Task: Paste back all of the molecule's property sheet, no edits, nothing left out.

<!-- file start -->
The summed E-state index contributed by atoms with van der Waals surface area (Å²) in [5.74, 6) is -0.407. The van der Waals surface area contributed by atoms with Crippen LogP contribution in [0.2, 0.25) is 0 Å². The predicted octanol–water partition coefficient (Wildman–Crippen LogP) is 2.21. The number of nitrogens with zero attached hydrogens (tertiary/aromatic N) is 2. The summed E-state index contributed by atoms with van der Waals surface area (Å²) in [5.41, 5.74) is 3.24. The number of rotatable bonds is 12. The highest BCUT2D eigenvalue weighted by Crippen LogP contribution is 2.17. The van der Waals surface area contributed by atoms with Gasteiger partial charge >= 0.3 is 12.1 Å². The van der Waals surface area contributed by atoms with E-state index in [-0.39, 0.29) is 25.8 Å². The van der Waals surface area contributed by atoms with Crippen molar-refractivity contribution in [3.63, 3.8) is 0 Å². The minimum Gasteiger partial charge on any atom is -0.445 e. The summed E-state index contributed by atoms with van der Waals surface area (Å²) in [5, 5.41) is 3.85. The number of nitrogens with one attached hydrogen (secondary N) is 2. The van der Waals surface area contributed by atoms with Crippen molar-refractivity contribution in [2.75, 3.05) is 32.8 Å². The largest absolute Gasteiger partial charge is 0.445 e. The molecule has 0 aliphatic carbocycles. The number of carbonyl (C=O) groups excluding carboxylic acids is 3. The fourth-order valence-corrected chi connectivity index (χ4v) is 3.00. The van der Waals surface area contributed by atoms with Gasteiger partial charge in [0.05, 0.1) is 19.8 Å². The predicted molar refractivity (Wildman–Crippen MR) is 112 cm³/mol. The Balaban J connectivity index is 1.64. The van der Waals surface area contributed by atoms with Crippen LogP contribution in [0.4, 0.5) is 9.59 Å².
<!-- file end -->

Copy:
The summed E-state index contributed by atoms with van der Waals surface area (Å²) in [5.74, 6) is -0.407. The van der Waals surface area contributed by atoms with Crippen LogP contribution in [0.2, 0.25) is 0 Å². The predicted octanol–water partition coefficient (Wildman–Crippen LogP) is 2.21. The number of nitrogens with zero attached hydrogens (tertiary/aromatic N) is 2. The summed E-state index contributed by atoms with van der Waals surface area (Å²) in [5.41, 5.74) is 3.24. The number of rotatable bonds is 12. The highest BCUT2D eigenvalue weighted by Crippen LogP contribution is 2.17. The van der Waals surface area contributed by atoms with Gasteiger partial charge >= 0.3 is 12.1 Å². The van der Waals surface area contributed by atoms with E-state index in [-0.39, 0.29) is 25.8 Å². The van der Waals surface area contributed by atoms with Crippen molar-refractivity contribution in [3.63, 3.8) is 0 Å². The minimum Gasteiger partial charge on any atom is -0.445 e. The summed E-state index contributed by atoms with van der Waals surface area (Å²) in [5, 5.41) is 3.85. The number of nitrogens with one attached hydrogen (secondary N) is 2. The van der Waals surface area contributed by atoms with Crippen molar-refractivity contribution in [2.75, 3.05) is 32.8 Å². The largest absolute Gasteiger partial charge is 0.445 e. The molecule has 0 aliphatic carbocycles. The number of carbonyl (C=O) groups excluding carboxylic acids is 3. The fourth-order valence-corrected chi connectivity index (χ4v) is 3.00. The van der Waals surface area contributed by atoms with Gasteiger partial charge in [0.05, 0.1) is 19.8 Å². The predicted molar refractivity (Wildman–Crippen MR) is 112 cm³/mol. The Balaban J connectivity index is 1.64. The van der Waals surface area contributed by atoms with Crippen LogP contribution in [0.4, 0.5) is 9.59 Å².